Ask Different is a question and answer site for power users of Apple hardware and software. Join them; it only takes a minute:

Sign up
Here's how it works:
  1. Anybody can ask a question
  2. Anybody can answer
  3. The best answers are voted up and rise to the top

I have a disk image which I uploaded to a web server and then downloaded with Safari 5.1 in OS X 10.7.

Finder reports the original as 34,911,334 bytes, and the downloaded file as 34,909,684. Both appear to contain identical contents when mounted.

What's going on here?

Edit: See output of ls -l@ and md5 as suggested:

$ ls -l@
total 136376
-rw-r--r--@ 1 rich  staff  34909684 15 Aug 16:37 Downloaded.dmg         20          80          53         144          74
-rw-r--r--@ 1 rich  admin  34909684 15 Aug 12:42 Original.dmg          32      1650          80

$ md5 Original.dmg
MD5 (Original.dmg) = 4c1ed7a85de6ae51479a136ea23ac69e

$ md5 Downloaded.dmg
MD5 (Downloaded.dmg) = 4c1ed7a85de6ae51479a136ea23ac69e
share|improve this question
There are number of ways of reporting the size of the file, and one of them is to show much much space it is taking up, rather than it's actual size - these can be 2 different figures, as data is stored at a block level, not at a byte level, and a block may be any nymber of sizes depending on your filesystem choices. Can you check the filesizes in terminal and send the output? (run Terminal, navigate to the folder the files are stored, eg cd ~/Desktop to move to your users desktop folder, and type 'ls -l' to get a file listing that you can cut(edit)and paste here. – stuffe Aug 17 '11 at 14:34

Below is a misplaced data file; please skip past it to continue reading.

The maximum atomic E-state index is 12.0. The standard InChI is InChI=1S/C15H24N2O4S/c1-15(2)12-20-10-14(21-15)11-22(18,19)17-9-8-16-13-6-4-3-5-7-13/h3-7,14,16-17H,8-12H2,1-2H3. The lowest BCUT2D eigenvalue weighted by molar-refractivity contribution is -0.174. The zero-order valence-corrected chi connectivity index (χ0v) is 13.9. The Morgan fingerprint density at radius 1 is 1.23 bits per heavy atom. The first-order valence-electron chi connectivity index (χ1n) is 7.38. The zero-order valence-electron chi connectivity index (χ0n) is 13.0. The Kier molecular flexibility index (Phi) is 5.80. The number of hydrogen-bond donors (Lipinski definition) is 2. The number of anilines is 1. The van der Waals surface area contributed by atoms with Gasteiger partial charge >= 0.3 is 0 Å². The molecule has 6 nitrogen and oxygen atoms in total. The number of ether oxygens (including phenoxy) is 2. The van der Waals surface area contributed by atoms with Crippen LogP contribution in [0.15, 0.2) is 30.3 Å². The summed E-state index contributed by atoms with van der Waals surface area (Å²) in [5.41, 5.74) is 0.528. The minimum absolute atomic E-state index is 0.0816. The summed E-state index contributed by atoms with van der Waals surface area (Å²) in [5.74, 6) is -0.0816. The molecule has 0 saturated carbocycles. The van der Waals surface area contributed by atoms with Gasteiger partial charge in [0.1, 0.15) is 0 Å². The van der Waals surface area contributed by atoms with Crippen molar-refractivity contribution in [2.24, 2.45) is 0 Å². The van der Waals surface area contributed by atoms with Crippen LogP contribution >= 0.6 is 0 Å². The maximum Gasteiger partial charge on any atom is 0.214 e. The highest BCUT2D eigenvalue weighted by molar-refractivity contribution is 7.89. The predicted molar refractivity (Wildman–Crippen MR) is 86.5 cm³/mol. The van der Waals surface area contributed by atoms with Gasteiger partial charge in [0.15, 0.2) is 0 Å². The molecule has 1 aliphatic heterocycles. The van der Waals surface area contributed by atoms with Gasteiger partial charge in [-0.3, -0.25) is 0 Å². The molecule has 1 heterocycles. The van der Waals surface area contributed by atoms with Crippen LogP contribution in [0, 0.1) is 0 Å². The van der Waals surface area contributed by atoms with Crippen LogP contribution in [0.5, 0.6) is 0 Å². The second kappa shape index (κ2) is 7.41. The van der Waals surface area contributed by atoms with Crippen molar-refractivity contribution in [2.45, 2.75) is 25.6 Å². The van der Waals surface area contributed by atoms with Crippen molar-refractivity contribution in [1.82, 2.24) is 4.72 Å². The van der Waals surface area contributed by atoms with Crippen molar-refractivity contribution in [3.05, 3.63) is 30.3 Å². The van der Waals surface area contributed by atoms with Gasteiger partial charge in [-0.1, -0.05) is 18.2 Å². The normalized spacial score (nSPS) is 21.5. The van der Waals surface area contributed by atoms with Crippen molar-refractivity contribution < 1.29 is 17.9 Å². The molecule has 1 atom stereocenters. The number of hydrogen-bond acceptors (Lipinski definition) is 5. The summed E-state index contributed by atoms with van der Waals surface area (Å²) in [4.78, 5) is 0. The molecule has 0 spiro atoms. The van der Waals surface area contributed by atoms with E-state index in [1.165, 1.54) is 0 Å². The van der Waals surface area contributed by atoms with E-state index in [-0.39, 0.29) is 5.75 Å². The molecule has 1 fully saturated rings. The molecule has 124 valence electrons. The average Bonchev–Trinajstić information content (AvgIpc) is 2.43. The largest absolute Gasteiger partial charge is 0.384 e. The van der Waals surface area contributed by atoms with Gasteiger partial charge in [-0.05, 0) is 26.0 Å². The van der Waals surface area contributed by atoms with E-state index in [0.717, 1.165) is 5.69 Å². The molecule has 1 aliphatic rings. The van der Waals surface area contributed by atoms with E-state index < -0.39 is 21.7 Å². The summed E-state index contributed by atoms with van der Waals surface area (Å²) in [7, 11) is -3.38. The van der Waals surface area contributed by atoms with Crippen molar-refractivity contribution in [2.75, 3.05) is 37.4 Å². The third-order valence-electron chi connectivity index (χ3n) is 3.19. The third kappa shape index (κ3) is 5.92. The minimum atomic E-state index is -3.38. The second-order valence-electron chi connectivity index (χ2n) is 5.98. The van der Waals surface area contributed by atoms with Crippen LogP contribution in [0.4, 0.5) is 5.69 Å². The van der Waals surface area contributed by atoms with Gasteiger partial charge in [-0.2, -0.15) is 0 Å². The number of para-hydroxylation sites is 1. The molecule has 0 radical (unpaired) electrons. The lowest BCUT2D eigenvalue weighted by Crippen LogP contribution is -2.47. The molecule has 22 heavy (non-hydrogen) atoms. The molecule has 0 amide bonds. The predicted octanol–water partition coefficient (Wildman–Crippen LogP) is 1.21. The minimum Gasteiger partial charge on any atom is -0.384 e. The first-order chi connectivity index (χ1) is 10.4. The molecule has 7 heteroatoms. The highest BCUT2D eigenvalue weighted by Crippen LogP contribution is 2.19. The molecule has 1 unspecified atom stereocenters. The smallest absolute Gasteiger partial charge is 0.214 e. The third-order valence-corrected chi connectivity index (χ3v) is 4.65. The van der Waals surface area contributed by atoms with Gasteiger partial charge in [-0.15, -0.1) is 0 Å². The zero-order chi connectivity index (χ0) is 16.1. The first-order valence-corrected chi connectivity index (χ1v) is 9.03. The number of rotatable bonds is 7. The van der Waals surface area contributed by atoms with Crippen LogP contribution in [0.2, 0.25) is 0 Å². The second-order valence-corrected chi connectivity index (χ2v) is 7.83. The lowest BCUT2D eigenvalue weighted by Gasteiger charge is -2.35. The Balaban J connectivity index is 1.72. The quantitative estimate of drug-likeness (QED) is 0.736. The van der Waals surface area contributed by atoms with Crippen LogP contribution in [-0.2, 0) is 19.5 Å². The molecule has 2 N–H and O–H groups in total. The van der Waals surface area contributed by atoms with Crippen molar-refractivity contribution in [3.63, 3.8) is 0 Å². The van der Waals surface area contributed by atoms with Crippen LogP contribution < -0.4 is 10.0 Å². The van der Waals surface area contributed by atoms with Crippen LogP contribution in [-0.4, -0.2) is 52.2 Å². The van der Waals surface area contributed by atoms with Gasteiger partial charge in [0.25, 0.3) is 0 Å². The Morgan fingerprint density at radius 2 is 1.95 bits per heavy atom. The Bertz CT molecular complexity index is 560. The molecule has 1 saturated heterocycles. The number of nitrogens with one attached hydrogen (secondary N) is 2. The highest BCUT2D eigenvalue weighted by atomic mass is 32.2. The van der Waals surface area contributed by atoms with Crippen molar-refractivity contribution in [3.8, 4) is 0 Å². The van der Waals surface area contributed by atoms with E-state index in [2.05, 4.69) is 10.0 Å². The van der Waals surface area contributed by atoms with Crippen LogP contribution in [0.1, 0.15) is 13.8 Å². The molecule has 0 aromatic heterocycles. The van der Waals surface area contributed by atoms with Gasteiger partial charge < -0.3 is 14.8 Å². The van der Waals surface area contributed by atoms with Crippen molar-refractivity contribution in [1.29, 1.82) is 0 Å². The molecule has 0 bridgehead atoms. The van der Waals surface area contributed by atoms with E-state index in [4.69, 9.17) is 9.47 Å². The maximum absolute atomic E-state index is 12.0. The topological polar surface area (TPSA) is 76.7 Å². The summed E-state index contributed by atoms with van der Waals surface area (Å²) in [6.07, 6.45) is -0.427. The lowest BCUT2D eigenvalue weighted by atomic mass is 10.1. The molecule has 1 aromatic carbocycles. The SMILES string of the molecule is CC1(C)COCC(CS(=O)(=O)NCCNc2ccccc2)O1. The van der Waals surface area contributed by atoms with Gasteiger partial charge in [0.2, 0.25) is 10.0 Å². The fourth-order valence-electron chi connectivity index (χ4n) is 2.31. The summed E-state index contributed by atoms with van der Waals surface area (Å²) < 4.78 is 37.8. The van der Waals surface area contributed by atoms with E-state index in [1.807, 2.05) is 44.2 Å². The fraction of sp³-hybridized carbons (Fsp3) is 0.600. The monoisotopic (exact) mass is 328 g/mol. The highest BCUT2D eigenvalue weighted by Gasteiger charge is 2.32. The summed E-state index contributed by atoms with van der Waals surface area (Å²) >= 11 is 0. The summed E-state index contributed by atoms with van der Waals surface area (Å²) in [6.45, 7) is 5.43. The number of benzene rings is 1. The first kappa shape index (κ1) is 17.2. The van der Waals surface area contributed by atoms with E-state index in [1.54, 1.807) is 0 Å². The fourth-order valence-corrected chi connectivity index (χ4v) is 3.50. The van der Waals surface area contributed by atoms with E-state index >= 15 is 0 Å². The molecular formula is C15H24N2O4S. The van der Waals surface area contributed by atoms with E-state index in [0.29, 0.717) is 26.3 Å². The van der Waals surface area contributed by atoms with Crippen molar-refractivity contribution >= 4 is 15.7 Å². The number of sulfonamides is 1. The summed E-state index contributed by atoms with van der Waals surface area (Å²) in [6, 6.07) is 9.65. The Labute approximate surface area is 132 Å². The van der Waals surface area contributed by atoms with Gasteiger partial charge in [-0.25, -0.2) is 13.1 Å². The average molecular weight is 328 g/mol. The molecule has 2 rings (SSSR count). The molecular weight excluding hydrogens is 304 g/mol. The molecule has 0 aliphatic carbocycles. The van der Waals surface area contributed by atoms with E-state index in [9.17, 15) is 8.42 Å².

If the sum and/or md5 checksums of the files are the same, you are seeing compression in the filesystem. That's likely the cause. – bmike Aug 17 '11 at 15:07
Extra output added. I now have three candidates for what might be causing the different filesizes reported by Finder. How can I figure out which is the culprit? – Rich Aug 22 '11 at 14:14
This is really a deep question that gets to the heart of the HFS filesystem. Finder apparently counts only the ResourceFork as "belonging" to the file even though all metadata is stored in the filesystem and not in the data fork. (Which made my md5/sum question a good nudge in the right direction, but a bad test of resourceforkness) – bmike Aug 22 '11 at 18:45
up vote 5 down vote accepted

The difference of 1650 bytes is probably the result of the resource fork being stripped from the uploaded disk image.

To test, I created a disk image from a folder in Disk Utility. I then used

ls -l@

in the folder that contained the disk image, and it showed the image had a resource fork that was 1650 bytes.

share|improve this answer
My original also has a resource fork of 1650 bytes. What I'm not sure about now is why this affects the size reported by Finder, when the other file metadata reported by ls -l@ doesn't appear to. – Rich Aug 22 '11 at 14:12
If I remember correctly, the Finder will report a file's size as the combined size of the data and resource forks, but not include the sizes of extended attributes or even other named forks. – joelseph Aug 22 '11 at 18:04

Your Answer


By posting your answer, you agree to the privacy policy and terms of service.

Not the answer you're looking for? Browse other questions tagged or ask your own question.